Being A Good Girlfriend Is A Part-Time Job

Picture this: you’ve been invited to two weddings that fall on the same day. One is your close friend of 10 years, which you’ve known about for seven months. The other is your boyfriend of two years sister’s, which you’ve known about for a few days. You end up choosing the latter.
This real-life conundrum has been circulating on TikTok, with bystanders putting their stakes in the ground, firmly declaring who’s right and who’s wrong. “Your partner is th[e] biggest decision you make in your life. It determines everything. She’s choosing the life she’s building. I get it,” one comment reads. Others declare it to be “friendship ending” and a “betrayal”. 
Salacious friendship drama is social media’s raison d’etre, but this particular incident points to a much larger, recurring question: which relationships do you prioritise once you enter a romantic relationship
Showing up — enthusiastically and consistently — is an expected part of being a girlfriend. Proving yourself to a partner’s friends and family in hopes of receiving the tick of approval is part of the hazing process. 

This is what girlfriends do. Girlfriends plan, prioritise and please. Being a girlfriend is a part-time job. 

I attended years of weekly social futsal games my boyfriend played. He never asked me to come, but I felt it was my obligation to become a courtside WAG. I carved out time from my Wednesday nights to sit in the BO-heavy community gym, alongside the other girlfriends and friends of the players. 
Even Taylor Swift, arguably one of the most famous and busy people on Earth, has attended 10 Kansas City Chief games since September. And you'd better believe that she shows up dancing in custom merch and a matching red lip, even when temperatures dip well into the negatives. 
This is what girlfriends do. Girlfriends plan, prioritise and please. Being a girlfriend is a part-time job. 
A friend of mine shares that every year, she’s expected to attend 20 to 30 of her boyfriend’s family’s events. That’s a birthday, christening, anniversary or celebration almost every fortnight. We’re allocated little free time when we work full-time; weekends make up only 28% of our week. That sacred personal time only shrinks when there’s a significant other and their commitments to consider as well as your own.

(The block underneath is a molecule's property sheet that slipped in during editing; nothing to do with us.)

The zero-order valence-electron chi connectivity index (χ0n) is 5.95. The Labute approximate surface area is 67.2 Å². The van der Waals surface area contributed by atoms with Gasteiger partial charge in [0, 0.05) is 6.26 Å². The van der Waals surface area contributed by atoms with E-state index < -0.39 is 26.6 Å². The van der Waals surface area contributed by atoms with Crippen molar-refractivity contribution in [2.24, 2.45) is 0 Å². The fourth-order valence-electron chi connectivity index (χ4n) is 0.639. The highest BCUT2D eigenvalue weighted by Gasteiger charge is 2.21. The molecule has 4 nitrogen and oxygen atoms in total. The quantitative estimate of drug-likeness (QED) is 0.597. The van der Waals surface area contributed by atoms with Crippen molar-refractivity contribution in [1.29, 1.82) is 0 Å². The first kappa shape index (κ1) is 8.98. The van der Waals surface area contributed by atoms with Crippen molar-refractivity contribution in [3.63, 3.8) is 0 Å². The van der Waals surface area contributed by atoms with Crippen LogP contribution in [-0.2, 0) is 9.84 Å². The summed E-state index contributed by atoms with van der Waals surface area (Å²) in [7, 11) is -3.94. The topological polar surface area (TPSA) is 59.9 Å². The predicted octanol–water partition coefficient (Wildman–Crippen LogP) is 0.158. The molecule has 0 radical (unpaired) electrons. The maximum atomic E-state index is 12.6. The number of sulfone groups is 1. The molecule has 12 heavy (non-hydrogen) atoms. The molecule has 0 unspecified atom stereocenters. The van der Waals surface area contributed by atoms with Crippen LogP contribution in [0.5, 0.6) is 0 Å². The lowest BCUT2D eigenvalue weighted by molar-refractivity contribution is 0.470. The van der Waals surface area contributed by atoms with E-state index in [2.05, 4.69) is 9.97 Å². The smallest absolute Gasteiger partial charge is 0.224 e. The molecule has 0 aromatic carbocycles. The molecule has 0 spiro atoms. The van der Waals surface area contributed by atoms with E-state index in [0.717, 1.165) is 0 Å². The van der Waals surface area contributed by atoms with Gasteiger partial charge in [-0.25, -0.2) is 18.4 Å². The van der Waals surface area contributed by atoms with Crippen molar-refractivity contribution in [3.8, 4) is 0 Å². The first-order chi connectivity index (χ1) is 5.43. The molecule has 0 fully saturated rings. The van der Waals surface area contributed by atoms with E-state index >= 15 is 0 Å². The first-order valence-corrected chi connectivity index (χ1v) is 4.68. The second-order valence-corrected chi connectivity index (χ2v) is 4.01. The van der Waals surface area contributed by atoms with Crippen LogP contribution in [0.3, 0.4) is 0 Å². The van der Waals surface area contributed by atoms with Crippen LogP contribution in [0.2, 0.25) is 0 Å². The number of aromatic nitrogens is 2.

This isn’t an inherently bad thing, of course. There’s a lot to gain from the joining of two lives; double the friends and family, for one. But the telling answer lies in who sacrifices more in a pair. 
There’s a hidden gendered expectation when it comes to this in heterosexual relationships. After hearing about the wedding invite debacle, TikTok user Brittany Paige recalled this passage from Dolly Alderton’s memoir, Everything I Know About Love.
“A woman always slots into a man's life better than he slots into hers… She will be the one who makes friends with all of his friends and their girlfriends. She will be the one who sends his mother a bunch of flowers on her birthday.
“Women don’t like this rigmarole any more than men do, but they’re better at it — they just get on with it. This means that when a woman my age falls in love with a man, the list of priorities goes from this: family, friends, to this: family, boyfriend, boyfriend’s family, boyfriend’s friends, girlfriends of the boyfriend’s friends, friends.”
This phenomenon sees many women prioritising their partner’s family and friends over their own. It’s not dissimilar to the origins of marriage, where women would leave their family to join a man’s, symbolised by the physical leaving of the home and the changing of last names. (At the same time, in 2024, some women can’t even get their boyfriends to peel an orange for them.)
What’s considered being a ‘good girlfriend’ is wrapped up in innumerable layers. You have to be a best friend, a cheerleader, a lover, a walking Google calendar. You have to hold the potential of being a good wife, a good mother, and a good child-bearer. We have to embody all these attributes at once; a Madonna-whore amalgamation. Can we say that men are held to the same standard in heterosexual relationships
Time, effort and energy are markers of care, and girlfriends often shuffle around their own needs and wants to accomodate their partner. The hierarchy of priorities, as laid out by Alderton, shifts. Romantic love is held up to be the ultimate form of connection in Western society, to the point that it can eclipse other important bonds in your life. When you’re at one of your boyfriend’s engagements, is it at the expense of one of your own? 
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